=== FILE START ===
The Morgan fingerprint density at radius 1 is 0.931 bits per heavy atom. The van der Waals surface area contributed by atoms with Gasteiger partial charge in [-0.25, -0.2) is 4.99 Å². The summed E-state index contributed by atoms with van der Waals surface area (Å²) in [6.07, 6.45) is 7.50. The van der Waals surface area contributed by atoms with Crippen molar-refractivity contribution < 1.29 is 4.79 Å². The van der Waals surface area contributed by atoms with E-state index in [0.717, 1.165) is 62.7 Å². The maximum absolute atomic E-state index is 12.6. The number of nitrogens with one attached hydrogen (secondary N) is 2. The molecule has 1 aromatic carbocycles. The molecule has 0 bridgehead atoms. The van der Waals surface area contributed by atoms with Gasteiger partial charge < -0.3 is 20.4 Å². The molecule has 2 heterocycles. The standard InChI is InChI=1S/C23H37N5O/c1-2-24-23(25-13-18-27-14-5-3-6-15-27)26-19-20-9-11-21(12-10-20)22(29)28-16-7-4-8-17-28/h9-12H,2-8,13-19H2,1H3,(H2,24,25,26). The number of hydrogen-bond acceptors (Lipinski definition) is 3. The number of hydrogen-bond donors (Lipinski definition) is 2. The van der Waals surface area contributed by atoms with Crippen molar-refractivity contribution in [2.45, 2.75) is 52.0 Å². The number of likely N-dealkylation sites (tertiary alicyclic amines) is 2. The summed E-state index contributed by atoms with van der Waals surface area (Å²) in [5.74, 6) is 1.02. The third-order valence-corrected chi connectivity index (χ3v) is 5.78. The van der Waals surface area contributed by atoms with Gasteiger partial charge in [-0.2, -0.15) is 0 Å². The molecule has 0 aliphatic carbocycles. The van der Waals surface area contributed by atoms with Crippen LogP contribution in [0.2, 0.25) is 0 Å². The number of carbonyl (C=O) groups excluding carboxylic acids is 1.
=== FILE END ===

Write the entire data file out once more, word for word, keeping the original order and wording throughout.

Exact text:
The Morgan fingerprint density at radius 1 is 0.931 bits per heavy atom. The van der Waals surface area contributed by atoms with Gasteiger partial charge in [-0.25, -0.2) is 4.99 Å². The summed E-state index contributed by atoms with van der Waals surface area (Å²) in [6.07, 6.45) is 7.50. The van der Waals surface area contributed by atoms with Crippen molar-refractivity contribution < 1.29 is 4.79 Å². The van der Waals surface area contributed by atoms with E-state index in [0.717, 1.165) is 62.7 Å². The maximum absolute atomic E-state index is 12.6. The number of nitrogens with one attached hydrogen (secondary N) is 2. The molecule has 1 aromatic carbocycles. The molecule has 0 bridgehead atoms. The van der Waals surface area contributed by atoms with Gasteiger partial charge < -0.3 is 20.4 Å². The molecule has 2 heterocycles. The standard InChI is InChI=1S/C23H37N5O/c1-2-24-23(25-13-18-27-14-5-3-6-15-27)26-19-20-9-11-21(12-10-20)22(29)28-16-7-4-8-17-28/h9-12H,2-8,13-19H2,1H3,(H2,24,25,26). The number of hydrogen-bond acceptors (Lipinski definition) is 3. The number of hydrogen-bond donors (Lipinski definition) is 2. The van der Waals surface area contributed by atoms with Crippen molar-refractivity contribution in [2.45, 2.75) is 52.0 Å². The number of likely N-dealkylation sites (tertiary alicyclic amines) is 2. The summed E-state index contributed by atoms with van der Waals surface area (Å²) in [5.74, 6) is 1.02. The third-order valence-corrected chi connectivity index (χ3v) is 5.78. The van der Waals surface area contributed by atoms with Gasteiger partial charge in [-0.2, -0.15) is 0 Å². The molecule has 0 aliphatic carbocycles. The van der Waals surface area contributed by atoms with Crippen LogP contribution in [0.2, 0.25) is 0 Å². The number of carbonyl (C=O) groups excluding carboxylic acids is 1.